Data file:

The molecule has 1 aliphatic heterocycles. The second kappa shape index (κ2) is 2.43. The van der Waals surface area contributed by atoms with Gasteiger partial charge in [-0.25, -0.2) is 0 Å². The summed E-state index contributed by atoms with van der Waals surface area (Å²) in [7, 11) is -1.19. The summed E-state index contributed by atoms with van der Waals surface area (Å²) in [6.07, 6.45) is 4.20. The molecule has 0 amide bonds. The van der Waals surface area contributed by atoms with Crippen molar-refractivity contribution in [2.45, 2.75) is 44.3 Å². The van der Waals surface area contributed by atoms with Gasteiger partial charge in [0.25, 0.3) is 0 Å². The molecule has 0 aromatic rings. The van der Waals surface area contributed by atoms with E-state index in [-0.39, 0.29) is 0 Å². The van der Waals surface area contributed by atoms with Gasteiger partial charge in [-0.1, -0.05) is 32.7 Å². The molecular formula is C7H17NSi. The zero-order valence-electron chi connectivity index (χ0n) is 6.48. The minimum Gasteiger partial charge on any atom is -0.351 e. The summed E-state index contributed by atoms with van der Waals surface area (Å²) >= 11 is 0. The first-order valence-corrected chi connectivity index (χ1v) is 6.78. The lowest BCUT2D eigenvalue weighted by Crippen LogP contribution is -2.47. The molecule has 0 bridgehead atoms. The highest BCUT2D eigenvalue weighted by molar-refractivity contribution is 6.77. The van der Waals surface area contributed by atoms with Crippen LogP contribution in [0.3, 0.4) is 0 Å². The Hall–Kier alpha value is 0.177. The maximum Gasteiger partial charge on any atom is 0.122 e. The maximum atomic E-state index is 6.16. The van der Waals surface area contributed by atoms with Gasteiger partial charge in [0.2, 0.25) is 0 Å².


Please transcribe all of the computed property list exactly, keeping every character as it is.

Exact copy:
The molecule has 1 aliphatic heterocycles. The second kappa shape index (κ2) is 2.43. The van der Waals surface area contributed by atoms with Gasteiger partial charge in [-0.25, -0.2) is 0 Å². The summed E-state index contributed by atoms with van der Waals surface area (Å²) in [7, 11) is -1.19. The summed E-state index contributed by atoms with van der Waals surface area (Å²) in [6.07, 6.45) is 4.20. The molecule has 0 amide bonds. The van der Waals surface area contributed by atoms with Crippen molar-refractivity contribution in [2.45, 2.75) is 44.3 Å². The van der Waals surface area contributed by atoms with Gasteiger partial charge in [0.25, 0.3) is 0 Å². The molecule has 0 aromatic rings. The van der Waals surface area contributed by atoms with E-state index in [-0.39, 0.29) is 0 Å². The van der Waals surface area contributed by atoms with Gasteiger partial charge in [-0.1, -0.05) is 32.7 Å². The molecular formula is C7H17NSi. The zero-order valence-electron chi connectivity index (χ0n) is 6.48. The minimum Gasteiger partial charge on any atom is -0.351 e. The summed E-state index contributed by atoms with van der Waals surface area (Å²) >= 11 is 0. The first-order valence-corrected chi connectivity index (χ1v) is 6.78. The lowest BCUT2D eigenvalue weighted by Crippen LogP contribution is -2.47. The molecule has 0 bridgehead atoms. The highest BCUT2D eigenvalue weighted by molar-refractivity contribution is 6.77. The van der Waals surface area contributed by atoms with Crippen LogP contribution in [0.3, 0.4) is 0 Å². The Hall–Kier alpha value is 0.177. The maximum Gasteiger partial charge on any atom is 0.122 e. The maximum atomic E-state index is 6.16. The van der Waals surface area contributed by atoms with Gasteiger partial charge in [0.2, 0.25) is 0 Å².